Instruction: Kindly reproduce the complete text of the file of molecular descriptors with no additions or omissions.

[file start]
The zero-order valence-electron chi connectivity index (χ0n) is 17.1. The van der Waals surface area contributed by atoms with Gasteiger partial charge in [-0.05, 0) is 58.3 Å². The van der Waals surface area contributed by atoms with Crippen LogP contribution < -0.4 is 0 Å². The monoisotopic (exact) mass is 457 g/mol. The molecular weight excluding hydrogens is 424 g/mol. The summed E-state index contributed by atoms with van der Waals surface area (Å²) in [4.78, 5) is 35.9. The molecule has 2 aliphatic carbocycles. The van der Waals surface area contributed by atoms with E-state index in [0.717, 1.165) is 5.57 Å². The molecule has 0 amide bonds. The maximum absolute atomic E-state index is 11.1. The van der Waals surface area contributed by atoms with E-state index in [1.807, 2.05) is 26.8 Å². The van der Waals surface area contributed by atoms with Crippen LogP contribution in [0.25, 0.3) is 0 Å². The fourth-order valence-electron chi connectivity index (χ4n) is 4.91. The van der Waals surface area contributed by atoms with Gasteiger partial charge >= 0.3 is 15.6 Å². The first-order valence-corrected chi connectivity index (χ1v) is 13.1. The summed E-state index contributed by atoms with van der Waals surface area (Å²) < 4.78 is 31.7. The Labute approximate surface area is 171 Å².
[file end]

The zero-order valence-electron chi connectivity index (χ0n) is 17.1. The van der Waals surface area contributed by atoms with Gasteiger partial charge in [-0.05, 0) is 58.3 Å². The van der Waals surface area contributed by atoms with Crippen LogP contribution < -0.4 is 0 Å². The monoisotopic (exact) mass is 457 g/mol. The molecular weight excluding hydrogens is 424 g/mol. The summed E-state index contributed by atoms with van der Waals surface area (Å²) in [4.78, 5) is 35.9. The molecule has 2 aliphatic carbocycles. The van der Waals surface area contributed by atoms with E-state index in [0.717, 1.165) is 5.57 Å². The molecule has 0 amide bonds. The maximum absolute atomic E-state index is 11.1. The van der Waals surface area contributed by atoms with E-state index in [1.807, 2.05) is 26.8 Å². The van der Waals surface area contributed by atoms with Crippen LogP contribution in [0.25, 0.3) is 0 Å². The fourth-order valence-electron chi connectivity index (χ4n) is 4.91. The van der Waals surface area contributed by atoms with Gasteiger partial charge >= 0.3 is 15.6 Å². The first-order valence-corrected chi connectivity index (χ1v) is 13.1. The summed E-state index contributed by atoms with van der Waals surface area (Å²) < 4.78 is 31.7. The Labute approximate surface area is 171 Å².